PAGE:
10 Interview Tips for Podcasters


by Deborah Ng

I don’t know about you, but I always get a little nervous when I’m doing a live interview. I find that if I don’t prepare properly, my listeners receive dead air and “umms…” and “ers…” instead of useful information.  As most of our hosts know, hosting a podcast or online radio show is all trial and error. Though it’s always good to learn as we go, it’s not good to choke during an interview. With that, I give you this:

10  Interview Tips for Podcasters

1. Touch base with your interview subject beforehand– It’s a good practice to contact your guest before hand to discuss the interview. Find out if he has any upcoming projects, or even if there’s something in particular he’d like to talk about. If there’s a topic that is off limits, you’ll want to know that as well in order to avoid an uncomfortable situation. Let him know some of the things you’d like to talk about, and find out if it’s OK to open the phones to callers. Touching base with your interview subject before the show saves you from surprises later.

2. Create a list of questions before the show – Don’t go in cold. Write down every thing you’d like to ask before hand – even if you have too many questions. You want to avoid dead air so make sure you have plenty of material on hand.

3. Do lots of research – In the days before your interview, learn as much about your guest as possible. Try and go beyond the obvious. For instance, it’s one thing to talk about your guest’s book but what about that unusual nickname he had in high school? Or how about the fact that she coaches her son’s ice hockey team? Don’t seek answers people already know, find the fun and unusual details that make an entertaining interview.

4. Give the folks in the chatroom and forums a chance to ask questions – If you’re opening the chatrooms or have a forum going, invite your listeners to ask questions too. Sometimes the most thought-provoking questions don’t come from your own list.

5. Announce the interview beforehand and invite your listeners to email questions – Use your blog and show description pages to your benefit. Build community and create interest in the interview by inviting potential listeners to send in questions before hand. Who doesn’t like to hear his or her name mentioned on the air?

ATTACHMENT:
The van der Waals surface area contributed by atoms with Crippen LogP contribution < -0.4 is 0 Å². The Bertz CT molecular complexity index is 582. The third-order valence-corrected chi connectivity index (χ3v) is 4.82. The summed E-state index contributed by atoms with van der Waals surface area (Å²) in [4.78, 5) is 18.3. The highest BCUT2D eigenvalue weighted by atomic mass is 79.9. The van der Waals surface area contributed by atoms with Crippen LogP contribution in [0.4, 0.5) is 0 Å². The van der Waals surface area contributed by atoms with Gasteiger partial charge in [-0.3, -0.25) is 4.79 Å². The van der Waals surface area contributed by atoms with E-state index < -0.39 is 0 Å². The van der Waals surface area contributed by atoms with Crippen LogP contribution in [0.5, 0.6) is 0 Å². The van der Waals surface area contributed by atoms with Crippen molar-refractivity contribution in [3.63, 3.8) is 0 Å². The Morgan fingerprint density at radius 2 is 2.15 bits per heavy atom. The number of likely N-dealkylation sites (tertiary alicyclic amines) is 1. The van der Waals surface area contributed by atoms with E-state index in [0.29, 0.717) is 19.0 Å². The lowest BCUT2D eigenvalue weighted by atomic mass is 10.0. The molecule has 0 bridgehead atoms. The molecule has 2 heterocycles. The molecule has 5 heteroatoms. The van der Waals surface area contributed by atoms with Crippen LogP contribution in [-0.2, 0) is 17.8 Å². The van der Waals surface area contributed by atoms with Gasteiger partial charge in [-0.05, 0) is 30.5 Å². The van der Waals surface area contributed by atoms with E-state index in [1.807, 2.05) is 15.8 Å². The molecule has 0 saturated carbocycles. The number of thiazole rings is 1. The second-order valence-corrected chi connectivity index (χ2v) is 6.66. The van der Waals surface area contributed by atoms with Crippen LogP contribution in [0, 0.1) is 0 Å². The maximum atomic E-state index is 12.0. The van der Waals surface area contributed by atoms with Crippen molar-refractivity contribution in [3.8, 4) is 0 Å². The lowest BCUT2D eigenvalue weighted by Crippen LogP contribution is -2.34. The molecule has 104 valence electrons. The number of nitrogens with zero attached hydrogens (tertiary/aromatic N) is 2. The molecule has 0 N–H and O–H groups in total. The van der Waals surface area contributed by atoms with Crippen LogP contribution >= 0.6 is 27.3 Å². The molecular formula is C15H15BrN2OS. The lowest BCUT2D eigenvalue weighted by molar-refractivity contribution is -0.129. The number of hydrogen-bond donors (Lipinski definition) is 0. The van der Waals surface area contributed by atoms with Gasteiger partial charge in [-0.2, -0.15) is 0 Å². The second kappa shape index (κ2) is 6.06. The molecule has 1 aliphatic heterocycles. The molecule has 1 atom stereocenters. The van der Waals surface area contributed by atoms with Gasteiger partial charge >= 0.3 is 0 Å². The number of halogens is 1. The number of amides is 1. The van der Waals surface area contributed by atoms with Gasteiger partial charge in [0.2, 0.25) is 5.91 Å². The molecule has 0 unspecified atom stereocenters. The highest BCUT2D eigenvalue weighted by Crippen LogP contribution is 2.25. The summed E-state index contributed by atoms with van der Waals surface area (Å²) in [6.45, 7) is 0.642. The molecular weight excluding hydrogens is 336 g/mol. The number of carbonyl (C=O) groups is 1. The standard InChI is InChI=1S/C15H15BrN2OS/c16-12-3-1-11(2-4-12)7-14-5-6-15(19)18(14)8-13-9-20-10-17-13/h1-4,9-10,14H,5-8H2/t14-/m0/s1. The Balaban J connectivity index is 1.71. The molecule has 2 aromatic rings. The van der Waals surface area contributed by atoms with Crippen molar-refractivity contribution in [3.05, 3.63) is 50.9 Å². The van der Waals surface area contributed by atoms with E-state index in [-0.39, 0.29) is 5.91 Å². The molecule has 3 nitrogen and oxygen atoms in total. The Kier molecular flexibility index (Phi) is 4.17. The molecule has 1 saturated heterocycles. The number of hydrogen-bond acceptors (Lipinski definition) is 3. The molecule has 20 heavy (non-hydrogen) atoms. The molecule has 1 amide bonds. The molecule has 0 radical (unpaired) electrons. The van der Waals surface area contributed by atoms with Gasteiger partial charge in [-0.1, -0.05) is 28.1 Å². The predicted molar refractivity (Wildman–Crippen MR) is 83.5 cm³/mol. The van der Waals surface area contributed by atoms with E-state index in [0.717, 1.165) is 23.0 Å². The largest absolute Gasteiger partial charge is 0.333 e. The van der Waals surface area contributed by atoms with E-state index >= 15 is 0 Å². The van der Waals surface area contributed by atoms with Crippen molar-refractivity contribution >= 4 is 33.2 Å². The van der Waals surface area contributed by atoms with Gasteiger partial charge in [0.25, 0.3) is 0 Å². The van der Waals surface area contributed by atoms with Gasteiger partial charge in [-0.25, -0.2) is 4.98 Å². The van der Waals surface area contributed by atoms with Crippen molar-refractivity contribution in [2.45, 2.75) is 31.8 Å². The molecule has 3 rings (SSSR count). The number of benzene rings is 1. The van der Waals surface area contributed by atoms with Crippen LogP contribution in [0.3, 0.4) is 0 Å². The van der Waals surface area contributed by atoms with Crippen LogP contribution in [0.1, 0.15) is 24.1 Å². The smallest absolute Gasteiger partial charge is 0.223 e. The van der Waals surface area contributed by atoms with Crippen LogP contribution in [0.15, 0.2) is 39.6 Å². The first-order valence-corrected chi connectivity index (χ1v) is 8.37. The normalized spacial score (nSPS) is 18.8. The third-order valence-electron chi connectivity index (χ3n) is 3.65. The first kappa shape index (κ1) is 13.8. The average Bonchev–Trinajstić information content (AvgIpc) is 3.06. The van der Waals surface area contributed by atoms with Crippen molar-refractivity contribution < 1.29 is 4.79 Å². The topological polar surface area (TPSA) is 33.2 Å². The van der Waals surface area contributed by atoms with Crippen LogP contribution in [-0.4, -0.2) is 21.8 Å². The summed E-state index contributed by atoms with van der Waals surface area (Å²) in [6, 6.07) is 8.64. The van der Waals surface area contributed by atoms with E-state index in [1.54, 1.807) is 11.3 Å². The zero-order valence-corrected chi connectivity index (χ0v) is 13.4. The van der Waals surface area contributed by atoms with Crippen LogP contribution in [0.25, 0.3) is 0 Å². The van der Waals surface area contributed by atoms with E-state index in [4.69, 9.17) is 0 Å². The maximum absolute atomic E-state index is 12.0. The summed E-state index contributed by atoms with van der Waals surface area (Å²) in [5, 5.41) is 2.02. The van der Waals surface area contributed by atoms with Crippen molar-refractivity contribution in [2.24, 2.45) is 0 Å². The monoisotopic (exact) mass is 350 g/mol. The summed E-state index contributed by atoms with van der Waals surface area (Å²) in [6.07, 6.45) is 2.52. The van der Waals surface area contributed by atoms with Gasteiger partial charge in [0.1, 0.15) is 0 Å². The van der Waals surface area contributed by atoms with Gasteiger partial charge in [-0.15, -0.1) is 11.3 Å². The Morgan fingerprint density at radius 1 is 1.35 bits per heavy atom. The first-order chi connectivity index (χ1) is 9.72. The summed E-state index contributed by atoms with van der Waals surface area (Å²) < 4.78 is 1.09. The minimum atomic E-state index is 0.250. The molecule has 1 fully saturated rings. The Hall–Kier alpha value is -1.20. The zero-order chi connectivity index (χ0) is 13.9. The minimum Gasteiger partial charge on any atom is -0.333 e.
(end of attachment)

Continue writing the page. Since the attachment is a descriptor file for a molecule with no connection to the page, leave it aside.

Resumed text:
6. Don’t ask yes or no questions – Try asking the questions that go beyond a simple yes or no answer. Sometimes guests aren’t so forthcoming with their information. Find topics that can’t be answered with one word. If necessary, ask your guest to expand upon his answer.

7. Keep a list of “universal questions” handy – I have a list of what I call “universal” questions. For instance “What advice would you give someone starting out in ________” or “What are some common mistakes people make when ________”? Think about questions you can ask everyone who visits, and keep them at the ready…just in case.

8. Keep a pen and paper handy – As your guest talks, take notes and ask any additional questions.

9. Choose interview subjects that interest you – Don’t bring on a guest just for the sake of having a guest. Choose someone who appeals to you and your audience, and has something interesting to say. If you don’t find your guest appealing, it will show in the interview.

10. Always allow a minute for shameless self promotion – Invite guests to plug their latest projects. They most likely agreed to be interviewed because they want the promotion. Always offer your guest a couple of minutes and then say” thank you” for taking the time to meet with you.

And a bonus – Be a good listener. Of course your job is to ask questions, but let your interview subject talk and get his point across without interruption. You might be gung ho to get to the next question, but your listeners will want to hear the entire response.

What are your favorite interview tips?

2 thoughts on “10 Interview Tips for Podcasters

  1. literarymediacoll

    Some really good tips Deborah. Sometimes the guest also springs a surprise on you by saying something that deviates from the set questions and then that’s when the off-the-cuff questions have to be quickly formulated in the mind as the guest speaks.

    I had a couple of questions I wanted to ask my Guest, a renown author and film producer producing films with Al Pacino, Donald Sutherland and Sharon Stone, yet we spoke about how he looked 20 years previously when I’d first met up with him. A remarkable experience to speak about on air.

    The only chance, often, actually as I’m normally so busy, I can’t discuss this unless it’s at an event of writers.

    Good points, Deborah, thanks.


  2. Deborah Ng

    And thank you, Coll. A good interviewer is always prepared and never blindsided, right?

    I love that podcasting and online radio gives us an opportunity to speak to people we might never have had the opportunity in the real world.


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